That said the book is interesting, readable and grimly but mildly humorous. Some small sections are written with such grace and skill that I found myself sighing with delight, but these are high points in an otherwise solid story background. The "laughing through the tears" approach didn't work for me but I don't regret having read it.
Comment Comments (2) | Permalink | Most recent comment: Nov 18, 2011 10:43 PM GMT

by Jacqueline Yallop
Edition: Hardcover
Price: £12.99

2 of 2 people found the following review helpful
4.0 out of 5 stars A Silken Road to Tragedy, 12 Aug. 2011
This review is from: Obedience (Hardcover)
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Obedience by Jacqueline Yallop

Sister Bernard has not had an easy life but is has been long. Now she is one of only three Sisters of her order left and her convent is to be closed. Her Sisters will leave her and so will her God, if that's what he was.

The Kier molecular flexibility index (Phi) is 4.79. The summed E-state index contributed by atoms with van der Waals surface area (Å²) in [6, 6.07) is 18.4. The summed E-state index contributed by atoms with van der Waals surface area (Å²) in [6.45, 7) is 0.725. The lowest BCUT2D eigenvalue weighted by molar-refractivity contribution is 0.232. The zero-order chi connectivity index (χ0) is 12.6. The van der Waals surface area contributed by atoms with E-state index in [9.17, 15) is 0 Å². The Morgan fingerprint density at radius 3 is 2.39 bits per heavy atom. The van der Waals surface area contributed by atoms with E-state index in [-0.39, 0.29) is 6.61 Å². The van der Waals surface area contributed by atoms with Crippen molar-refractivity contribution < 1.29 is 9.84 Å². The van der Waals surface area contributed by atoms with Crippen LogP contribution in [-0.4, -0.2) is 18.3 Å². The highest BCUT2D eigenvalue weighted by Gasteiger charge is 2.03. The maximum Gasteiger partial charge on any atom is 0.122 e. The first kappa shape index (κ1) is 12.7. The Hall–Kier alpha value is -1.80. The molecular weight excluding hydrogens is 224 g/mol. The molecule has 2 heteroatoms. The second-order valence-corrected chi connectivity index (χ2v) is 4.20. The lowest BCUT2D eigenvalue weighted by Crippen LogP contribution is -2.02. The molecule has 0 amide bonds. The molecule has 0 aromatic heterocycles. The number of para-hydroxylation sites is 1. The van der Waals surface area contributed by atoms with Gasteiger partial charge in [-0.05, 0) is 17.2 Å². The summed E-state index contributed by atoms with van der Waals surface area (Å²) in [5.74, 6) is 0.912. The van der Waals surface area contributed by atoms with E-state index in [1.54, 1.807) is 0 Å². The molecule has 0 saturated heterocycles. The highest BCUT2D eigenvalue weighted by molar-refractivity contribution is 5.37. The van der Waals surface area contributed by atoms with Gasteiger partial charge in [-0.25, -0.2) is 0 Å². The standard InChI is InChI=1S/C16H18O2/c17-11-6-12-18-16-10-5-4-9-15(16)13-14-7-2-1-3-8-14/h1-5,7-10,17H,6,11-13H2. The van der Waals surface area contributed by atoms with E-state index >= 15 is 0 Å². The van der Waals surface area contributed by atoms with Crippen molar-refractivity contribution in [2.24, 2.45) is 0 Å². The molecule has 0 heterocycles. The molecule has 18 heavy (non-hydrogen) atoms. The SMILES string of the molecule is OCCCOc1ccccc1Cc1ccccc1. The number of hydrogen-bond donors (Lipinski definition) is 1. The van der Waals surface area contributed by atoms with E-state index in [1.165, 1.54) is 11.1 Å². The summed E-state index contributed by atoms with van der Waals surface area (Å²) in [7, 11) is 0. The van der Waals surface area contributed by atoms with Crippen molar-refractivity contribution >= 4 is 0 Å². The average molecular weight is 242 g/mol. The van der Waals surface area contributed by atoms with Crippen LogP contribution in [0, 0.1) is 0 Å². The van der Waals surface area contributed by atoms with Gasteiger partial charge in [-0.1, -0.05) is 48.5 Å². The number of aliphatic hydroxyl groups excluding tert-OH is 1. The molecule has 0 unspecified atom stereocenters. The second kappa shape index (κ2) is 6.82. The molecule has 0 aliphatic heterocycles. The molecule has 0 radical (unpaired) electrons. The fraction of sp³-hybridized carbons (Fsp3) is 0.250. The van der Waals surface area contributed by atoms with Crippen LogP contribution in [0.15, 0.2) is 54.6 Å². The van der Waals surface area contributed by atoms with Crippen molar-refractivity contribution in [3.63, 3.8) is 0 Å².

In almost alternating chapters we access Sr. Bernard's memories of her French convent life under Nazi occupation and her returning to these memories as, in old age, her convent closes and she is placed in a retirement home. Her convent sister's relationships gone we see her tracing or finding the sub relationships of her life. Sub but serious in every sense. The rapist she grew to love, the son adrift, and the granddaughter engulfed but lost. It would be easy to sketch out the details more obviously but that would rob you of the chance to taste the, somehow very French, silky and subtle (if a little slow at first) style of this talented author.

The slight mundanity of the opening chapters' styles (despite their quite startling content) could be a put off for some; however it provides a base for a steady almost seedy incline in passion and interest. The central character, Sr. Bernard is, is both stupid and naive or touched by God (in either the divine sense or the sense of madness). She is certainly unsympathetic in the sense that you don't really connect with her. This for me was like watching the passion of others, wrapped in its meaning but not embedded and encumbered by personal attachment to the participants. This lulled me along so that the sleek turns of emotion and plot were not too obvious to me. It enhanced the experience.